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A reflection on Pope Francis’ Prayer Intention for July

By Fr Andrew Hamilton SJ, 3 July 2020
Bishop Vincent Long OFM Conv, Bishop of Parramatta, poses for a photograph with a family at the annual Wedding Anniversary Mass at St Patrick's Cathedral, Parramatta. Image: Diocese of Parramatta.

 

Pope Francis’s Prayer Intention for July: Our Families – We pray that today’s families may be accompanied with love, respect and guidance.

This year, many families are doing it hard. Refugee families struggle to live day by day. Others are continually anxious about a roof over their head and where the next meal will come from. Others worry about how to pay mortgages, school fees and other expenses. And the many pressures under which families live will surely affect their relationships with one another.

Pope Francis’ prayer intention for the month is well timed. It is significant that he does not pray directly for families, but prays that they may be accompanied. This suggests that families cannot do it alone, but need support in their living. They do not want people to tell them how they should live, nor people to criticise them for their failures, nor people to fuss over them. He prays they will find companions: people who will share a cuppa with them, listen, muck in when they want to do something together, share their happiness, their grief, and the mess of their lives without judgment. Pope Francis surely includes priests and religious among these potential companions, but whatever their status, companions are to be people who walk with them and eat with them.

He spells out further what families might hope for from their companions. Companions are led by love. Love has hopes but not expectations, can withdraw but will not depart, and prefers to smile rather than frown, to eat in the kitchen rather than in the dining room, to dress casually rather than formally. To accompany is to be a friend.

Families might also hope for respect. Love, of course, naturally shows respect. But the respect that we show to people we accompany has a special flavour. Frustration and anxiety can often lead people who are frustrated and anxious to speak and act disrespectfully to one another. Words are said and actions taken that leave wounds and feed further disrespect. To be able to rely on someone who is always respectful to each person in the family, can listen without taking sides, and makes peace not war, is very precious. Such a companion can soothe tensions and model a good way of living.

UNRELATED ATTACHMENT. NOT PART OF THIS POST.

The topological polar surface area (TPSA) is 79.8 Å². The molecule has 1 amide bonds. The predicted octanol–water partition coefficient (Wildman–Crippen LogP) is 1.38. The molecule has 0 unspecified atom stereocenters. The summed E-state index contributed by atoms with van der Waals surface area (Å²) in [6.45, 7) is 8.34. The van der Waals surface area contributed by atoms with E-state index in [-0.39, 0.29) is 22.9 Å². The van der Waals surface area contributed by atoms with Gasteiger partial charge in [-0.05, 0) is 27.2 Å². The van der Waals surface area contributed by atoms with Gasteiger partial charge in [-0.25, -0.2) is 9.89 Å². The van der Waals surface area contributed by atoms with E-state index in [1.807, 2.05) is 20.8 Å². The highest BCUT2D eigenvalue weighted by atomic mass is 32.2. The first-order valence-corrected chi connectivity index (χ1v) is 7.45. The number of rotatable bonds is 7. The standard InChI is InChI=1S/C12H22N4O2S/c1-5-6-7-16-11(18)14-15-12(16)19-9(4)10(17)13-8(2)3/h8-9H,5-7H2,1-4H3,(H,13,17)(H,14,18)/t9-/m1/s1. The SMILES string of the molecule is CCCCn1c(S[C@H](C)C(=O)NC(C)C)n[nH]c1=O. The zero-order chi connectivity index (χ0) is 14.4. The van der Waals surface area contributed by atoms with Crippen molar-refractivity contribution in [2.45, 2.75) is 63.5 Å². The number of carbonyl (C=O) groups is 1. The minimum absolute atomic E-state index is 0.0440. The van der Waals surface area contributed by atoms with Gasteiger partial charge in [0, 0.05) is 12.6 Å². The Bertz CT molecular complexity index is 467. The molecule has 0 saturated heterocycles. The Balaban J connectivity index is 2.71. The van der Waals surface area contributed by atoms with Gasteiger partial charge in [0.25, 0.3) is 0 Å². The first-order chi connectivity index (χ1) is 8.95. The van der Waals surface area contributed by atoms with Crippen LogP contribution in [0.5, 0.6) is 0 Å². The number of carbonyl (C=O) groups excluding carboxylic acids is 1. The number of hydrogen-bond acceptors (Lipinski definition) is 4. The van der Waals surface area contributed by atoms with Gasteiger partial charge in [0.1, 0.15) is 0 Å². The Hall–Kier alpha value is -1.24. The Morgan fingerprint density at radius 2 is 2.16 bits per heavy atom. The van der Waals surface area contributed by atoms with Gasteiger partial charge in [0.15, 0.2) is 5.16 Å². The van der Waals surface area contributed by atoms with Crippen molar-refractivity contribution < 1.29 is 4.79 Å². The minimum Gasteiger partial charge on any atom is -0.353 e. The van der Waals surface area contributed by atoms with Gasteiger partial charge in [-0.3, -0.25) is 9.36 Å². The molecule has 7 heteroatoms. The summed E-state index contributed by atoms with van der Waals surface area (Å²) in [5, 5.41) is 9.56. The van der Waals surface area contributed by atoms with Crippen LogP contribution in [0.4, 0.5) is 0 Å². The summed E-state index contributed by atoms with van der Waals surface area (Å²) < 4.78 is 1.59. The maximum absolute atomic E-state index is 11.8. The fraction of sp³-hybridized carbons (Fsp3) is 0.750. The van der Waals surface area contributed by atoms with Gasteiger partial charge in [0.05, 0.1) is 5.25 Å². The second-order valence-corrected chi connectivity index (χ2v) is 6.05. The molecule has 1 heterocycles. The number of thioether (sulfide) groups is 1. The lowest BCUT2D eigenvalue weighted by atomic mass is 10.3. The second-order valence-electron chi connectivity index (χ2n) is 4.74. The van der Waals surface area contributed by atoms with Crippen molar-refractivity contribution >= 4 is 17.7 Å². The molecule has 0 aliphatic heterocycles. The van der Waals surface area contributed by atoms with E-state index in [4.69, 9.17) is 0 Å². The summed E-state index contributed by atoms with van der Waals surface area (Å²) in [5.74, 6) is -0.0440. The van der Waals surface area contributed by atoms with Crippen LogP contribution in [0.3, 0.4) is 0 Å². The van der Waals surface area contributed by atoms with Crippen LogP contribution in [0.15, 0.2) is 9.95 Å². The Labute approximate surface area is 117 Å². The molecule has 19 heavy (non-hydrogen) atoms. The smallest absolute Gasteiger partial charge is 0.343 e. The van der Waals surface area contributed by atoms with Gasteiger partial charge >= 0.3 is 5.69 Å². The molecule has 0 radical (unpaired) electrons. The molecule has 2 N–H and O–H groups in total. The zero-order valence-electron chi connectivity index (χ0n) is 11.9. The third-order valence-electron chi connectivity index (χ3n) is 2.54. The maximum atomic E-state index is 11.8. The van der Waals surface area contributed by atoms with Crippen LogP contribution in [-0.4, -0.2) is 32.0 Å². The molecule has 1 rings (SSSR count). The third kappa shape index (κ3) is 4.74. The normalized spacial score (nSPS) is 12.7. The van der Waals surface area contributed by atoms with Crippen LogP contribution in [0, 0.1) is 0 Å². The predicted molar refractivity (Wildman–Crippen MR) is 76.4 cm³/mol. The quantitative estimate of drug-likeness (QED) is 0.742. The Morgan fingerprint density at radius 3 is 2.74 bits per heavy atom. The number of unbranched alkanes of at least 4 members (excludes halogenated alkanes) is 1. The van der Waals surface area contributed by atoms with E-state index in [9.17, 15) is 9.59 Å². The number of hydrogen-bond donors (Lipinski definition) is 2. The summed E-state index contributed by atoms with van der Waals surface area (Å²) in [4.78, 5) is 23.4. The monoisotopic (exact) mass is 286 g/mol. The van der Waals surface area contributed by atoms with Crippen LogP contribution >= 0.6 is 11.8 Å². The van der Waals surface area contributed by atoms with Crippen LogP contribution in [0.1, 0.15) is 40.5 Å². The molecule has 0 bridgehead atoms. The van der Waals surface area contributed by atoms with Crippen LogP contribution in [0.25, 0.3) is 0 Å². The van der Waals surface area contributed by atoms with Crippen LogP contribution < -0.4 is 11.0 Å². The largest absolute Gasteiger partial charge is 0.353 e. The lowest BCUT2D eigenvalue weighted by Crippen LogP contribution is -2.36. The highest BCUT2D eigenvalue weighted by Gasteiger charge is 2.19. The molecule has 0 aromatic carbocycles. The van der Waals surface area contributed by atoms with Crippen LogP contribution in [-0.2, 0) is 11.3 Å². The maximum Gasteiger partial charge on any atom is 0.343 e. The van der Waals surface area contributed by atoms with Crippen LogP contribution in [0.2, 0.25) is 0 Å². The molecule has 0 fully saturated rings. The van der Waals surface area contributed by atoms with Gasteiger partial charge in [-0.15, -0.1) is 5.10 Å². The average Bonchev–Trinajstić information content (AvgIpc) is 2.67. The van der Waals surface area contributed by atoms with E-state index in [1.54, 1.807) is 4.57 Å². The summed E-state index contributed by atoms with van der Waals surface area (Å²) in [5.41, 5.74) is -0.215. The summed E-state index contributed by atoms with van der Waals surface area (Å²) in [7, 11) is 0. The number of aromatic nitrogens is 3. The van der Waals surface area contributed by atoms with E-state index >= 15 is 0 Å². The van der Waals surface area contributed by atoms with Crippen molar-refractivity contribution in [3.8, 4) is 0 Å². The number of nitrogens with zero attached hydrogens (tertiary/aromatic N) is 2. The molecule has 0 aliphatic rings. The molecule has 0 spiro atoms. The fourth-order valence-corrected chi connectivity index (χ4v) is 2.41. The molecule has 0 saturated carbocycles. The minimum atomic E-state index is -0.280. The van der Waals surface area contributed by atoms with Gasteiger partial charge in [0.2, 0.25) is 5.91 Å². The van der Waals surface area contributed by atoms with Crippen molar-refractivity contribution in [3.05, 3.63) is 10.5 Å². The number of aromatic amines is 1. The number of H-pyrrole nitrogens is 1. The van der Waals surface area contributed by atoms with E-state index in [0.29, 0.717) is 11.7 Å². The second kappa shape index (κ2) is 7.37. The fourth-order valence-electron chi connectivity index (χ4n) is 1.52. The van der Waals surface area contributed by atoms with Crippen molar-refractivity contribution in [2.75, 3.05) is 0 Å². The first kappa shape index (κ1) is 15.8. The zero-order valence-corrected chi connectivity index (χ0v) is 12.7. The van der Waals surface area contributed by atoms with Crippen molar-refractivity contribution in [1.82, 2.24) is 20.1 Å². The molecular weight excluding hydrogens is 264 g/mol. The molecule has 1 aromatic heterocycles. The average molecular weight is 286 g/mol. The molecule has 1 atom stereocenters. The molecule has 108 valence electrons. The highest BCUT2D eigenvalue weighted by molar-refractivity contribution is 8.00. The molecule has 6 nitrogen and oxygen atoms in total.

Finally, companions can offer guidance that has a chance of being accepted, because it comes from a friend. Guidance shows a way forward, sometimes by talking about it but more often indirectly through casual conversation and by a way of being present. It is about showing and not telling.

Accompaniment expresses well the relationship between Jesuit Social Services and the people for whom it works. Its programs focus on building sustained relationships with vulnerable people that in turn help them negotiate the relationships in their own lives.

It is a privilege to have a companion in hard times. That is why Pope Francis prays that families will find one. It is also a privilege to be a companion. At the end of Pope Francis, intention, one question is left hanging.  Who will be a companion if I won’t?

Fr Andrew Hamilton SJ writes for Jesuit Communications and Jesuit Social Services.

 

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